MAPI survey: Recovery to continue

Job and wage gains buoy modest recovery; but private nonresidential construction  declines 21 percent.

The pace of recovery in the general economy has clearly slowed, but the deceleration is less visible in the manufacturing sector, according to the Manufacturers Alliance/MAPI U.S. Industrial Outlook.

"Despite less consumer spending growth in the second quarter, there was nevertheless some employment growth and modest wage increases. Also, the prolonged downturn and sluggish recovery have created pent-up demand for some durable goods, including sales of motor vehicles and appliances," said Daniel J. Meckstroth, Ph.D., chief economist for the Manufacturers Alliance/MAPI and author of the analysis. "In addition, the inventory swing is greatest in manufacturing; exports are predominantly manufactured and benefitted from the fast global trade bounce back; and business investment in equipment rebounded much faster than consumer spending, thus making the pace of the industrial recovery stronger than that in the general economy."

Manufacturing industrial production, measured on a quarter-to-quarter basis, grew at an 8 percent annual rate in the three months ending July 2010, after expanding at a 5 percent annual rate in the three months ending April 2010. MAPI predicts the superior growth trend for manufacturing will continue, but decelerate, increasing 6 percent overall in 2010 and advancing 5 percent in 2011. At this pace it will be late 2012 before manufacturing production exceeds the December 2007 pre-recession level.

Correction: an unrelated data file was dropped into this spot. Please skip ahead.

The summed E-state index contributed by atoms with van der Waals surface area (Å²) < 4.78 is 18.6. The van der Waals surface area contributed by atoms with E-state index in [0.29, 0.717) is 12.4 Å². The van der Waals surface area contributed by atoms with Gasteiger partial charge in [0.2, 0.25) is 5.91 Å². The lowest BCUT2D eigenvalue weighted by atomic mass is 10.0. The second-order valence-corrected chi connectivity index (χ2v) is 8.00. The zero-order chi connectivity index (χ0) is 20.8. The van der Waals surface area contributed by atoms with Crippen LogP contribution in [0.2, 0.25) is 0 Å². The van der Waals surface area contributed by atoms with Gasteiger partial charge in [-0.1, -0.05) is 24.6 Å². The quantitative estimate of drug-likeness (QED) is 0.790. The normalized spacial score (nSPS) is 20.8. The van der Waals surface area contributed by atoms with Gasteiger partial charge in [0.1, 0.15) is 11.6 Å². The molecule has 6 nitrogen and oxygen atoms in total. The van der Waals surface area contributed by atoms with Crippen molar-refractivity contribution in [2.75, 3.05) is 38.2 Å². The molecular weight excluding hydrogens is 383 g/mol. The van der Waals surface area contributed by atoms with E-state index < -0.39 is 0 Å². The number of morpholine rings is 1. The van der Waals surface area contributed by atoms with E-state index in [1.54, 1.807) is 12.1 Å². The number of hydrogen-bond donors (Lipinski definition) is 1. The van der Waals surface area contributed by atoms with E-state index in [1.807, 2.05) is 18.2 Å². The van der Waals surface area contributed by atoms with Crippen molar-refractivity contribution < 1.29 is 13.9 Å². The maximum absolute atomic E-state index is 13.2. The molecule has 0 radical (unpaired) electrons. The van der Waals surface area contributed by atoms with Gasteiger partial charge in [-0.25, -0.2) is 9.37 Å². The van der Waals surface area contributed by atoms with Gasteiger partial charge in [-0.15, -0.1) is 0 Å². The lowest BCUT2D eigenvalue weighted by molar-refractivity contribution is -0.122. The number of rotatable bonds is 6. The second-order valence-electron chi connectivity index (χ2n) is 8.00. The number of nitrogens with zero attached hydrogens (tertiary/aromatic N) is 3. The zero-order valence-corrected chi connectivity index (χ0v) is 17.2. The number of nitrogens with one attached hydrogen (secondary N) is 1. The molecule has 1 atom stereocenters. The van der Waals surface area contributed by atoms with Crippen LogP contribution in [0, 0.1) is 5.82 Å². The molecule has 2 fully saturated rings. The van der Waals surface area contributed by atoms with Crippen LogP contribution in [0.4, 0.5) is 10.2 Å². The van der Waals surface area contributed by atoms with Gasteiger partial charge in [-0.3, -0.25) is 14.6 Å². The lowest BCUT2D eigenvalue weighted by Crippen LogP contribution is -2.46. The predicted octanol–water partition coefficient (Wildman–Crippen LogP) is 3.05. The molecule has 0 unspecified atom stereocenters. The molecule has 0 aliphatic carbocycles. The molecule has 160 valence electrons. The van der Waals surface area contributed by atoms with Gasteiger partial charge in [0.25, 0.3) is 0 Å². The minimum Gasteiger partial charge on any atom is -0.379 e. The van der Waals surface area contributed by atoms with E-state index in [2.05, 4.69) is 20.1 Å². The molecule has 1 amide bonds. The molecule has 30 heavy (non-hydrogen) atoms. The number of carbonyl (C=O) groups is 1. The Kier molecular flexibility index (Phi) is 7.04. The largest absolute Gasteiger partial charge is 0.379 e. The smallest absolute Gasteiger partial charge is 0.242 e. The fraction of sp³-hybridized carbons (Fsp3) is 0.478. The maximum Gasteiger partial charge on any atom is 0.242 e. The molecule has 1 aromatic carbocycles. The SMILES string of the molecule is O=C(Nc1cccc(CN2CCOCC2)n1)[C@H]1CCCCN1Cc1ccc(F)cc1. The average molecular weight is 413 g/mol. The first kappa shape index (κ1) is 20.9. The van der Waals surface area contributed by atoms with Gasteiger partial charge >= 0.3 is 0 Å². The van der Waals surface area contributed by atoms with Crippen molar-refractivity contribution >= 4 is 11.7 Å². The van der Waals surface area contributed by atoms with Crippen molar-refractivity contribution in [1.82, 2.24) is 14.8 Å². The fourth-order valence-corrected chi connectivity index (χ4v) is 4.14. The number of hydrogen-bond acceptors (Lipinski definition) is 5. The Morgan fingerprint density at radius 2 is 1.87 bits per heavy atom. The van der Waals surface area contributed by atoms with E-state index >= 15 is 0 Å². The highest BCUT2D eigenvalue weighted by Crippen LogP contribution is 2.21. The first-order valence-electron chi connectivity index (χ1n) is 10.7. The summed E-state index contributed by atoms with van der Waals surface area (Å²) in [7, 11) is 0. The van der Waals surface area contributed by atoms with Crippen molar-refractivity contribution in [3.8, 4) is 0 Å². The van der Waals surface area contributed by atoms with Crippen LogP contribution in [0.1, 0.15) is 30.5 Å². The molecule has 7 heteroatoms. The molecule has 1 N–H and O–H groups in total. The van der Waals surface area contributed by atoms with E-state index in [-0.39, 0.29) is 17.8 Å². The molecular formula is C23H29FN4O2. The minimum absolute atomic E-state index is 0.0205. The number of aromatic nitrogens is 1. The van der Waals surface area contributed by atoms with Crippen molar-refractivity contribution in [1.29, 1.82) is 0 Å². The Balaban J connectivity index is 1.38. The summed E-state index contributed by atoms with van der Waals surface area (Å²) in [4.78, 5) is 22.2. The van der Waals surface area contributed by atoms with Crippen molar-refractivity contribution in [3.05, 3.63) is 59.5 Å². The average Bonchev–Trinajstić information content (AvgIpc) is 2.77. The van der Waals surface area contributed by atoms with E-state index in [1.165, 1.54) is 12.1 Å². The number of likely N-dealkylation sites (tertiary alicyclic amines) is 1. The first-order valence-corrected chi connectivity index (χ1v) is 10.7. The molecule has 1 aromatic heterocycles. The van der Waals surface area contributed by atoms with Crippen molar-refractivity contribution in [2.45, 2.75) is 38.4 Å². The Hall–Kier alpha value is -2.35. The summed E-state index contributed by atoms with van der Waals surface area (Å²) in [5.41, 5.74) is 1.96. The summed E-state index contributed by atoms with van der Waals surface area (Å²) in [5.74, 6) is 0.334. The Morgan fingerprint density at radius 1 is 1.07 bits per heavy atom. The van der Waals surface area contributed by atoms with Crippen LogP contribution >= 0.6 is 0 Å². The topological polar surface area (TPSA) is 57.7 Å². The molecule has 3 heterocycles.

Production in non-high-tech manufacturing expanded at an 8 percent annual rate during the May-July 2010 period. According to the MAPI report, non-high-tech manufacturing production is expected to increase approximately 5 percent in 2010 and 4 percent in 2011. High-tech industrial production rose at a 10 percent annual rate in the May-July 2010 time frame. MAPI anticipates that it will post strong 15 percent growth in 2010 and 13 percent growth in 2011.

There was an upward trend in the May-July 2010 figures for the various components of the manufacturing economy. Twenty-two of the 27 industries tracked in the report had inflation-adjusted new orders or production above the level of one year ago, three more than reported in the previous three months ending in April 2010. Iron and steel production grew by 68 percent in the three months ending in July 2010 compared to the previous three months, while industrial machinery production improved by 58 percent in the same window.

The largest drop came in private nonresidential construction, which declined 21 percent, while public construction and aerospace products and parts each experienced a 4 percent decline.

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